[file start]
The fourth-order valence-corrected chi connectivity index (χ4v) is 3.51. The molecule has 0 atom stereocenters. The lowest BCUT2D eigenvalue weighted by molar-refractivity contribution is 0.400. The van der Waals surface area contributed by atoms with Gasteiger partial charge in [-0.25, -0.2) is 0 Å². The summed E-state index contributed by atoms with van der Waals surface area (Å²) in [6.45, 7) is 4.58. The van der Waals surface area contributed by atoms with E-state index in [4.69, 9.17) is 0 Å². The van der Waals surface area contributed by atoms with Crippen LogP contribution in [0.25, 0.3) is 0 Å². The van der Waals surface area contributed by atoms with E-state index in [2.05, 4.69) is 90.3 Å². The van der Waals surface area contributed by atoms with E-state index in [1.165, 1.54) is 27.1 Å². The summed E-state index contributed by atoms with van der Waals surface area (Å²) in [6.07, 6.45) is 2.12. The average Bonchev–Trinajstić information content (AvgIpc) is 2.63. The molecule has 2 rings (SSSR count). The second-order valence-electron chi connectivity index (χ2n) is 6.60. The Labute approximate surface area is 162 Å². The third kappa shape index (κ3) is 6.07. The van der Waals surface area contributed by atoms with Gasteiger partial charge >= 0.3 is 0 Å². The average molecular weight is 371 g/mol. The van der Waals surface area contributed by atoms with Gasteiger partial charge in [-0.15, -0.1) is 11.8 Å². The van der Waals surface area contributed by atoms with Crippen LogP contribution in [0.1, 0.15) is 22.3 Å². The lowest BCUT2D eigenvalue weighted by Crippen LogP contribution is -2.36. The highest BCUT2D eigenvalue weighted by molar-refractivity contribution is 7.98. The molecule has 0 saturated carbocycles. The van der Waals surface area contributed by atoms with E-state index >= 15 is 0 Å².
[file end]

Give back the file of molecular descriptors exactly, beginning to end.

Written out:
The fourth-order valence-corrected chi connectivity index (χ4v) is 3.51. The molecule has 0 atom stereocenters. The lowest BCUT2D eigenvalue weighted by molar-refractivity contribution is 0.400. The van der Waals surface area contributed by atoms with Gasteiger partial charge in [-0.25, -0.2) is 0 Å². The summed E-state index contributed by atoms with van der Waals surface area (Å²) in [6.45, 7) is 4.58. The van der Waals surface area contributed by atoms with E-state index in [4.69, 9.17) is 0 Å². The van der Waals surface area contributed by atoms with Crippen LogP contribution in [0.25, 0.3) is 0 Å². The van der Waals surface area contributed by atoms with E-state index in [2.05, 4.69) is 90.3 Å². The van der Waals surface area contributed by atoms with E-state index in [1.165, 1.54) is 27.1 Å². The summed E-state index contributed by atoms with van der Waals surface area (Å²) in [6.07, 6.45) is 2.12. The average Bonchev–Trinajstić information content (AvgIpc) is 2.63. The molecule has 2 rings (SSSR count). The second-order valence-electron chi connectivity index (χ2n) is 6.60. The Labute approximate surface area is 162 Å². The third kappa shape index (κ3) is 6.07. The van der Waals surface area contributed by atoms with Gasteiger partial charge >= 0.3 is 0 Å². The average molecular weight is 371 g/mol. The van der Waals surface area contributed by atoms with Gasteiger partial charge in [-0.15, -0.1) is 11.8 Å². The van der Waals surface area contributed by atoms with Crippen LogP contribution in [0.1, 0.15) is 22.3 Å². The lowest BCUT2D eigenvalue weighted by Crippen LogP contribution is -2.36. The highest BCUT2D eigenvalue weighted by molar-refractivity contribution is 7.98. The molecule has 0 saturated carbocycles. The van der Waals surface area contributed by atoms with E-state index >= 15 is 0 Å².